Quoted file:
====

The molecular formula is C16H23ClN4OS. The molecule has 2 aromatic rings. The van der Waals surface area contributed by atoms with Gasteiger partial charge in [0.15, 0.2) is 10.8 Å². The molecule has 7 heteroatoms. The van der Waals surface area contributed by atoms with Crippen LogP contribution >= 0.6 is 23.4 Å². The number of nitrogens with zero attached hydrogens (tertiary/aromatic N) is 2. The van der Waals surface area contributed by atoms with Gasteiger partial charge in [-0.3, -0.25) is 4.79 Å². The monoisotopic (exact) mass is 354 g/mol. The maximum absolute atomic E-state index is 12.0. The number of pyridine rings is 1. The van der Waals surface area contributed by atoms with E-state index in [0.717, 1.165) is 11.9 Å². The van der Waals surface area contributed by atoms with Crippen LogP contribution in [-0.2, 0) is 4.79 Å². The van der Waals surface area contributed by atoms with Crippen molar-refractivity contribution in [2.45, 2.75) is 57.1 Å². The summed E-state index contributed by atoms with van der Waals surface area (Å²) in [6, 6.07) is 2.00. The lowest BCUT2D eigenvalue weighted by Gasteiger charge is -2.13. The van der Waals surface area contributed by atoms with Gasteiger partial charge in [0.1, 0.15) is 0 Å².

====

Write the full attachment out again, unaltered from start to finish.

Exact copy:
The molecular formula is C16H23ClN4OS. The molecule has 2 aromatic rings. The van der Waals surface area contributed by atoms with Gasteiger partial charge in [0.15, 0.2) is 10.8 Å². The molecule has 7 heteroatoms. The van der Waals surface area contributed by atoms with Crippen LogP contribution >= 0.6 is 23.4 Å². The number of nitrogens with zero attached hydrogens (tertiary/aromatic N) is 2. The van der Waals surface area contributed by atoms with Gasteiger partial charge in [-0.3, -0.25) is 4.79 Å². The monoisotopic (exact) mass is 354 g/mol. The maximum absolute atomic E-state index is 12.0. The number of pyridine rings is 1. The van der Waals surface area contributed by atoms with E-state index in [0.717, 1.165) is 11.9 Å². The van der Waals surface area contributed by atoms with Crippen LogP contribution in [-0.2, 0) is 4.79 Å². The van der Waals surface area contributed by atoms with Crippen molar-refractivity contribution in [2.45, 2.75) is 57.1 Å². The summed E-state index contributed by atoms with van der Waals surface area (Å²) in [6, 6.07) is 2.00. The lowest BCUT2D eigenvalue weighted by Gasteiger charge is -2.13. The van der Waals surface area contributed by atoms with Gasteiger partial charge in [0.1, 0.15) is 0 Å².